Nine original Yokai print from Los Angeles based artist Lili Chin, currently exhibited for “Yokai Neighbors” Group Exhibition and available for purchase at AG Gallery.
All Prints from Lili Chin will soon be available at our gallery online store, and this blog post will be updated with link to each work very soon! Meanwhile, please enjoy learning about each Yokai and the artist.
All prints are available for purchase, (framed or unframed) please contact: firstname.lastname@example.org for purchase.
ABOUT 9 YOKAI From Lili Chin
Okka is a little red blobby yokai’s name, it is a babytalk version of obake. He’s a bit of a mystery because there are no stories about him, but he’s a regular participant in the Hyakki Yagyō, Night Parade of One Hundred Demons, in scrolls and other artwork.
Modern Yokai: Futakuchi Onna
Futakuchi Onna looks exactly like a normal woman – until she reveals the second mouth on the back of her head. It is always voraciously hungry, and Futakuchi Onna have left many a dining companion gaping too – at the size of the bill.
Tsukumo-gami is about very old objects that may acquire a spirit and come to life, becoming yokai called tsukumogami. The Hyakki Yagyō, Night Parade of One Hundred Demons, always includes many tsukumogami – tools, musical instruments, household goods, and kitchen implements, perhaps now even modern ones like this rice cooker.
Nurikabe is an invisible wall that appears late at night and blocks your way. It’s impossible to climb over or go around it. Normally this is troublesome, but manga author and yokai professor Shigeru Mizuki said that during World War II, a nurikabe stopped him from walking off a cliff in the jungle and saved his life. Some tales say that it will vanish if you wave or tap a stick near its base. (No word on what happens if you let your pug pee on it, but it’s worth a try.)
Modern Yokai: Kapp
Kappa lives in rivers and have a appetite for cucumbers and an obsession with a magical ball that’s said to exist inside the human colon. Nowadays when development has made so many rivers uninhabitable, urban kappa may lurk at gyms and spas. If your companion in the hot tub has an odd, moist depression on the top of his head, beware – it may be a kappa!
Dodomeki are young women with long arms who had a habit of stealing money. They are punished by being transformed into a monster with hundreds of tiny bird’s eyes sprouting from its arms. It’s like a mark of their crime, because there was once a copper coin with a hole in the center that was nicknamed “bird’s eye.”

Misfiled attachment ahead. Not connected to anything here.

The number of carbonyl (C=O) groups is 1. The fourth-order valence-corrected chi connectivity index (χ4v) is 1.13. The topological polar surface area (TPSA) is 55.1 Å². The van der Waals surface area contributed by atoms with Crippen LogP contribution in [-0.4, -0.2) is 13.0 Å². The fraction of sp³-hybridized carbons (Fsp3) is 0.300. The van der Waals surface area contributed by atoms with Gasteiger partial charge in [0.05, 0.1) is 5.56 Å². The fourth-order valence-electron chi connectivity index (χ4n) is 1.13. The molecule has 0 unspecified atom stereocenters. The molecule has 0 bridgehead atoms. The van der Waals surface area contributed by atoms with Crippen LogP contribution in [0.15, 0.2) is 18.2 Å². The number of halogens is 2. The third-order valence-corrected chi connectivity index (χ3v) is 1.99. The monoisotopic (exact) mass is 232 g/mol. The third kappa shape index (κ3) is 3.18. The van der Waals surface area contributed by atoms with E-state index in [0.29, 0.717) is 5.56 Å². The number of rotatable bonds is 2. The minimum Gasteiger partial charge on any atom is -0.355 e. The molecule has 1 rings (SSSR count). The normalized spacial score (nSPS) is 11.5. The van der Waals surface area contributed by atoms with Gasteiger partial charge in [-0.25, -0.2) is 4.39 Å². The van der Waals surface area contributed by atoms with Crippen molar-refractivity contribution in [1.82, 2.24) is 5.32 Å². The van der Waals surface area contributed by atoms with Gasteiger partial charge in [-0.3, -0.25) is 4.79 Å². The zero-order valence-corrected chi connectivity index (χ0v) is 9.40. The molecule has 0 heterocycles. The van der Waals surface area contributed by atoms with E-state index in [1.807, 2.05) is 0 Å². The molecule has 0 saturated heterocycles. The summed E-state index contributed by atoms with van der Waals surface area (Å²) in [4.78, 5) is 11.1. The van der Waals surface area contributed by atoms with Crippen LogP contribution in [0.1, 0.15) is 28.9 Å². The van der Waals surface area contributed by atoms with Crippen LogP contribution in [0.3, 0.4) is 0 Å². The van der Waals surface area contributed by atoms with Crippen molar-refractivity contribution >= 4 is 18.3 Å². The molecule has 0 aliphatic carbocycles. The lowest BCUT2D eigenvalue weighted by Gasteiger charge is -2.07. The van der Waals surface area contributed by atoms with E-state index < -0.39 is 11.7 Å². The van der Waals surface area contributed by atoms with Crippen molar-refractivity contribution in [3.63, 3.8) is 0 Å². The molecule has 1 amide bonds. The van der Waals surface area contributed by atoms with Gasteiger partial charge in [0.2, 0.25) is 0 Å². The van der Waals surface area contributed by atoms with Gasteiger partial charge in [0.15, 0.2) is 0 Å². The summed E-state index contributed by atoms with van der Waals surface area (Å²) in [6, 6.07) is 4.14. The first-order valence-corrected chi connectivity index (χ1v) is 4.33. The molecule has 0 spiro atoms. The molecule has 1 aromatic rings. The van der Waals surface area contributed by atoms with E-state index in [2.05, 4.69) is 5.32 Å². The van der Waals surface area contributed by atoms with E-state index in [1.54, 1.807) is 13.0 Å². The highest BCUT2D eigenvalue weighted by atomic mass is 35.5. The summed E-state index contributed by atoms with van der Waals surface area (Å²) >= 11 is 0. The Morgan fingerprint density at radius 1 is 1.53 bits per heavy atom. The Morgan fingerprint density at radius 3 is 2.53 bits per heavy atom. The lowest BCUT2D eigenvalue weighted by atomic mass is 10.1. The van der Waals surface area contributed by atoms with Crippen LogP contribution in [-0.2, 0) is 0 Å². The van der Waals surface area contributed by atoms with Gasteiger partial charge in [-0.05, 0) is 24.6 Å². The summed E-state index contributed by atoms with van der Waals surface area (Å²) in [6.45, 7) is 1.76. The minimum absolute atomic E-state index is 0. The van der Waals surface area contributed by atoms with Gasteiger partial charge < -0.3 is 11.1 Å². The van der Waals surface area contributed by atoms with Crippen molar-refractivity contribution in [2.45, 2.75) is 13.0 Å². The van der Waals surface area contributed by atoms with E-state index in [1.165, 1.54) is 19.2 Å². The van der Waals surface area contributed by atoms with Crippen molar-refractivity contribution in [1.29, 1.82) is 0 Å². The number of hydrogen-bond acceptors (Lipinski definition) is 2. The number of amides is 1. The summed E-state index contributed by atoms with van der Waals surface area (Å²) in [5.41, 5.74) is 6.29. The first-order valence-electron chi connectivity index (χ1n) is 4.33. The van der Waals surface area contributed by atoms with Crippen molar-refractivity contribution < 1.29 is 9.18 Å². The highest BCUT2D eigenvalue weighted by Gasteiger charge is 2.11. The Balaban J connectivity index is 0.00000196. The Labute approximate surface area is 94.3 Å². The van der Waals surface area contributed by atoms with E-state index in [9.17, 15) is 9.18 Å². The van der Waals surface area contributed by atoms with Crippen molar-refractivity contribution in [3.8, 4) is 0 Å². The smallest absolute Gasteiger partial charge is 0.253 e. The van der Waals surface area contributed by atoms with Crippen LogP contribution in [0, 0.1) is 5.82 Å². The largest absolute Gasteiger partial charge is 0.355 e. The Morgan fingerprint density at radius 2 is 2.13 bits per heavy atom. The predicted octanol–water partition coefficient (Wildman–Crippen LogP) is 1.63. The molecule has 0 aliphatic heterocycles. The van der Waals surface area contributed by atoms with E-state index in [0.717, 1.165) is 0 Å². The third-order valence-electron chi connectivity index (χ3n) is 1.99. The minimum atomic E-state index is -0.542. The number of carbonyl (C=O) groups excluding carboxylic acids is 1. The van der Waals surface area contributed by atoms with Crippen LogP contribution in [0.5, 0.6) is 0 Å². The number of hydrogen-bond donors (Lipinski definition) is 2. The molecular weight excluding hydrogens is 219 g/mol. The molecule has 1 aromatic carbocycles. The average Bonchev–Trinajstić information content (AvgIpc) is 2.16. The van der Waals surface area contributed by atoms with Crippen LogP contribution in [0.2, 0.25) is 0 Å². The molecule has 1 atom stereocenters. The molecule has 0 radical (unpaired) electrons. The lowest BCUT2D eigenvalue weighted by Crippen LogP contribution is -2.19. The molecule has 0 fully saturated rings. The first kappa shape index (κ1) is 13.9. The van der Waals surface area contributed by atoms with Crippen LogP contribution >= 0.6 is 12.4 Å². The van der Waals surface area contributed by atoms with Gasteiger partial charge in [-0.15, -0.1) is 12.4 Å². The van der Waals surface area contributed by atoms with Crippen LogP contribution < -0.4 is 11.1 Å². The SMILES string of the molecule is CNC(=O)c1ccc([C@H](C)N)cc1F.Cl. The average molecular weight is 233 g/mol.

Modern Yokai: Tōfu-kozō
If you see a young fellow wandering the streets – or the supermarket aisles – with a plate of tofu, don’t take a sample! Tōfu-kozō may tell you it’s all natural, so it must be safe, right? Don’t be fooled – so are cobra venom, hemlock, and anthrax, and it’ll kill you just the same.
Modern Yokai: Nekomata
In the past, demon cats called Nekomata awoke the dead and reanimated corpses by jumping over their heads. These days they use rhythm, baby, rhythm!
Lili Chin is a Los Angeles-based digital artist from Malaysia and Australia. Chin is best known as co-creator of the hit masked-wrestling inspired animated series “Mucha Lucha” for Warner Bros (2000’s), and for her globally-popular dog illustrations and animal behavior infographics. Chin’s author debut – an illustrated gift book on reading dog body language – will be published in October 2020. When she is not working on commissions for her clients, she enjoys drawing other creatures, hanging out with her senior Boston Terrier, and playing modern board games. As a Yokai Parade collaborator, Chin designs yokai for art prints and original pins.
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